By Ashley Halsey

Exercise helps children build the social skills that they need to get through life’s ups and downs. And, the more active that they are, the better those skills!

For starters, parents need to teach the importance of exercise to children, even if there’s a promise of a reward at the end. When exercise is taught now, then social skills will improve and children will learn to handle situations – good or bad.

Here are seven ways that exercise can develop strong social skills in children, besides transforming their physical wellbeing.

Improves Mental Health

“A healthy mind is considered part of a healthy body,” says Tonia Zimmerman, a physical education teacher at Writinity and Last Minute Writing. “When children do exercises every single day, it flushes out the negative energy and stress, and has them feel uplifted afterwards; and it helps them get a grip on their mental health. In this way, they’ll know how to manage stress and stay on track in their lives.” This is especially important during the pandemic.

Helps Gain More Confidence

Taking on the world requires a lot of confidence; and children need confidence to succeed in the world.

Exercising is a great way for children to step outside their comfort zone (or at least step outside the boundaries of their house and school) early on in their lives. Not only does this prepare them mentally for anything that comes their way in the future, but it also helps them do well around peers, crowds, and or public events and errands.

It’s important to keep up this confidence. These days, everyone’s talking about what they’re going to do after the pandemic. Deciding to work towards a goal that will get you out of your comfort zone, like going on an extended hike or signing up for a charity walk/run when this is all over will help motivate you to keep working towards it until things get back to normal.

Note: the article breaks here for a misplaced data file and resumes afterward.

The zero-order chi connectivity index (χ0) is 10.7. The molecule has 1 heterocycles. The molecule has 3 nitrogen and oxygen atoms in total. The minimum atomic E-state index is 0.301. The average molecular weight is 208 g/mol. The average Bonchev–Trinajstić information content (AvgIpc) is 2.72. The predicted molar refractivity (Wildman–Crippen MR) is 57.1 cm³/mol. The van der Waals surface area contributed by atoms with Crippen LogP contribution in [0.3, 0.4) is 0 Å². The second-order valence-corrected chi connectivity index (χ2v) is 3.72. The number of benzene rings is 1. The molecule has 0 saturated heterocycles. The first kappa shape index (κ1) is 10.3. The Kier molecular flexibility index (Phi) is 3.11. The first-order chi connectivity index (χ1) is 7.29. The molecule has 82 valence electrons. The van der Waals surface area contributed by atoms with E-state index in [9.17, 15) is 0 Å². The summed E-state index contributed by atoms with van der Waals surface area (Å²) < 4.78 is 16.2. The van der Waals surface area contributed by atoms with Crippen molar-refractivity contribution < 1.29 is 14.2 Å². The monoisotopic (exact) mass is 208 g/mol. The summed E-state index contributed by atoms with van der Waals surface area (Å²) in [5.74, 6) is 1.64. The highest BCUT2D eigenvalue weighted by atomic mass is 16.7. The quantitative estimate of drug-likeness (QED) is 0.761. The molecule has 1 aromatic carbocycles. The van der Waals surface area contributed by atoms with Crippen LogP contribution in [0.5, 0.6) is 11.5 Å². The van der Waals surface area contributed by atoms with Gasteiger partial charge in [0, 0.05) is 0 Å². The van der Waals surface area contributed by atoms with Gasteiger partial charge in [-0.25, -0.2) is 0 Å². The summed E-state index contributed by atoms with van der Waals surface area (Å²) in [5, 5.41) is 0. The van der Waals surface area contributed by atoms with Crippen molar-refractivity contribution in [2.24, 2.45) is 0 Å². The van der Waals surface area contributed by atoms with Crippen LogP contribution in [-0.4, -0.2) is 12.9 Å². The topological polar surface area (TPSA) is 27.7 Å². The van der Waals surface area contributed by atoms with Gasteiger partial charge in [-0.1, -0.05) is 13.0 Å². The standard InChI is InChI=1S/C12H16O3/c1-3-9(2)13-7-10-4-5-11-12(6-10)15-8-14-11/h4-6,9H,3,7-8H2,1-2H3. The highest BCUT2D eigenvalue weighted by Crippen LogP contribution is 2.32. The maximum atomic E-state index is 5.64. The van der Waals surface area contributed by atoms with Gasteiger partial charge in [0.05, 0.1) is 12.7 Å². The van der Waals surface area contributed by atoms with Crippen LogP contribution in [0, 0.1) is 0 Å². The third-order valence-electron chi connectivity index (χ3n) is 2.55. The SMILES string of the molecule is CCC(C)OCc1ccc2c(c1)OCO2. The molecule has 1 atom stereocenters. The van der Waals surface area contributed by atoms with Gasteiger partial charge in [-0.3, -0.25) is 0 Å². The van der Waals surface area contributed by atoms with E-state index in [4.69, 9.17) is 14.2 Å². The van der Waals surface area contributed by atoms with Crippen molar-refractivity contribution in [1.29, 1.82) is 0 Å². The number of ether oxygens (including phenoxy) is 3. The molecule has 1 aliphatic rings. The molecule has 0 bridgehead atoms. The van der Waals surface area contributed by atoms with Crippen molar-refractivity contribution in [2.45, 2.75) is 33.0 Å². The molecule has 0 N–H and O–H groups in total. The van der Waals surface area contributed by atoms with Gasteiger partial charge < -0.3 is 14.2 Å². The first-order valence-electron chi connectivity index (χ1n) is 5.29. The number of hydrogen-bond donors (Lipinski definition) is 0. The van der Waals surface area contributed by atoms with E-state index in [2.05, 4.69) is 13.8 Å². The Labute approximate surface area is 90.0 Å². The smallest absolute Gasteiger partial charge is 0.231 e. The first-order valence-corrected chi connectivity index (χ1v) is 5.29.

Allows Self-Authority to Flourish

Self-authority allows children to explore their intellect and abilities. And, when a child exercises, it promotes self-authority to where creative freedom is abundant. Although you shouldn’t leave your child unattended to let them explore the world and their skills on their own, you as the parent should still be there to respond to any questions or concerns that they might have about something.

If you do a form of exercise like yoga together, let your child think about what makes sense and choose the next move. Let them choose which sport you will do today. Encourage them to listen to their body and work on a muscle group they feel needs to be worked on, or a form of exercise that hasn’t been done in a while.  Let them suggest creative ways to keep fit.

Helps Them Stay Strong and Empathetic

Children with strong leadership and empathy toward others are more likely to care about other people’s health and wellbeing than those who lack both.

When your child exercises, it promotes these kinds of growth and can make them more empowered, and eventually, inspire others around them to be the same way. This is an especially great way for children to make a difference, when they’re strong and healthy in leadership and empathy.